Nunavut “Women in Action” walk to promote healthy living, cancer research
"The healthier lifestyle you live, the longer you live"
Think about Cambridge Bay mayor Jeannie Ehaloak today and tomorrow, and the day after that, and then again for the following week, as she walks from Bay Chimo on the western Nunavut mainland to Cambridge Bay on Victoria Island, a distance of 220 kilometres.
Imagine Ehaloak, with a warm pink tuque over her now-bald head, as a moving spot on the sea ice.
While she walks, she thinks about her late sister, who died of cancer, and the need for more cancer prevention and research.
Ehaloak isn’t walking across the Coronation Gulf by herself.
She’s with five other women, Janet Brewster, Elisabeth Hadlari, Jamie McInnis, Donna Olsen-Hakongak, and Nunavut Commissioner Edna Elias. On their walk, which starts May 7, they’ll be also accompanied by a support team on snowmobiles and Yannick Ferguson, Elias’s aide-de-camp.
Elias, who came up with the idea of the “Women in Action — Steps of Hope” walk, said embarking on the walk had been “a goal of mine for a long time, and the time is right in my life, in regards to health and wellness, to make the dream a reality.”
And it’s a goal that Ehaloak, elected mayor last December, also embraced.
“I really believe in living a healthy lifestyle. I quit drinking four years ago, and I quit smoking eight years ago,” she said. “I want my kids to know that the healthier lifestyle you live, the longer you live.”
But to prepare herself for the walk, Ehaloak had to whip herself into shape.
During the week, when she wasn’t at her job in the lands department of Nunavut Tunngavik Inc. or at hamlet-related meetings, Ehaloak exercised at least two hours — an hour of yoga and an hour on her elliptical trainer. On weekends she’d walk with her dogs for four hour stretches out on the ice around Cambridge Bay.
“I have never felt so much in shape since I was a kid. I feel I have all muscle in my legs,” she said.
Reached shortly before heading off from home, Ehaloak said she’s ready for the challenge.
The group plans to follow an existing snowmobile trail most of the way from Bay Chimo to Victoria Island. Ehaloak plans to walk on the hard packed snow, rather than on the trail, so she won’t sink in. When the walkers hit Victoria Island, they’ll have to head overland for a bit.
That won’t be easy, Ehaloak says, because the snow hides deep pockets of mud, and if you’re not careful, you can sink right in.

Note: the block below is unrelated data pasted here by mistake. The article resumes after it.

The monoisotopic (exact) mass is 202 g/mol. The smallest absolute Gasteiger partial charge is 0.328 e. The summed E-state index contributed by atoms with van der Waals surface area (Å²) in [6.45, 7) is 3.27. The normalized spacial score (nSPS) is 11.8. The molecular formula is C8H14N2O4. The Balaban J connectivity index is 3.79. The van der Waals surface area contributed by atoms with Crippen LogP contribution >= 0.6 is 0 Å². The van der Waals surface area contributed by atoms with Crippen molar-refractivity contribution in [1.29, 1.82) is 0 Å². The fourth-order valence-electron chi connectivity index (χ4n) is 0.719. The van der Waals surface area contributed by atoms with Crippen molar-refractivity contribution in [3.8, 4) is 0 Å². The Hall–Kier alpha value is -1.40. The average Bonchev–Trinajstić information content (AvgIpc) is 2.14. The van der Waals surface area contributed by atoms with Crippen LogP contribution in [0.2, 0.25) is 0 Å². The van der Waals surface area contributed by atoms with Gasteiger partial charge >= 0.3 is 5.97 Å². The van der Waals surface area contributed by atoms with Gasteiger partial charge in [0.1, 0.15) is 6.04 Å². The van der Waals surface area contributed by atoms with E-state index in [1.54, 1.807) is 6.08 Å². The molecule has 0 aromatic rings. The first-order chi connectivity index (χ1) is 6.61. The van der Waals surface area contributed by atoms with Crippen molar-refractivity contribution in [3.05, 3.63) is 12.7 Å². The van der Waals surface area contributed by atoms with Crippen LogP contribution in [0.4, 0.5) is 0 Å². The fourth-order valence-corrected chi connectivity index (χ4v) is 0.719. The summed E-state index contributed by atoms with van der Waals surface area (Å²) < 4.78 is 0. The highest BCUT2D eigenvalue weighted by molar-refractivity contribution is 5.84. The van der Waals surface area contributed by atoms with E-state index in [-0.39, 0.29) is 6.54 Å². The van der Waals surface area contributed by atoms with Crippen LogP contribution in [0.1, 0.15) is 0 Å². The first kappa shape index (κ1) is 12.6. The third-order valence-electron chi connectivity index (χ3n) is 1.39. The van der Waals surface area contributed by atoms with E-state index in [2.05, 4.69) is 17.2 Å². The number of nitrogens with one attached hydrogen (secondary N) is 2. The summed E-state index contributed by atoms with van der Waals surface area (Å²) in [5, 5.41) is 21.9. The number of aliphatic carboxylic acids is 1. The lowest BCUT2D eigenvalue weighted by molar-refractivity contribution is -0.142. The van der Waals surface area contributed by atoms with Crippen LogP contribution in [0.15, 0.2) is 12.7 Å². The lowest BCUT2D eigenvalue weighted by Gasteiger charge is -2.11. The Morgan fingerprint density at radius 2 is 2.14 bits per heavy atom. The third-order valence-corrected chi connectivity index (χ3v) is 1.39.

The group wants to cover about 22 kilometres a day. That pace, weather permitting, should put them into Cambridge Bay on the 15th or 16th of May — just in time for the community’s Omingmak Frolics festivities.
While the walk requires endurance from its participants, they’ve also received “tremendous support” for the walk, Ehaloak said.
From their families, who gave “us the time and space for going on training,” she said, and from businesses, like the Ikalatuktiak Co-operative association, which supplied all the food for the walk, First Air, Jago Services Inc. (which constructed the special tent frames for sleds, so that setting up camp could be done easily), and Adlair Aviation Ltd., which took the walkers and their supplies to Bay Chimo.
Woods Canada had agreed to supply camping equipment like sleeping bags, Ehaloak said, but that equipment sent by the Cambridge, Ont.-based company somehow ended up returned to Cambridge in Ontario instead of delivered to Cambridge Bay in Nunavut.
And then, there’s the support from people who have so far contributed more than $60,000 to the walk and breast cancer research.
The proceeds from fundraising will all go to the Alberta Cancer Foundation, which supports the Edmonton Cross Cancer Institute and breast cancer research.
On May 4, a group that included Ehaloak, Elias, Brewster and Keith Peterson, MLA for Cambridge Bay and a Nunavut cabinet minister, shaved their heads, for a price, and raised another $4,420.
You can also donate online to the walk at the Alberta Cancer Foundation website.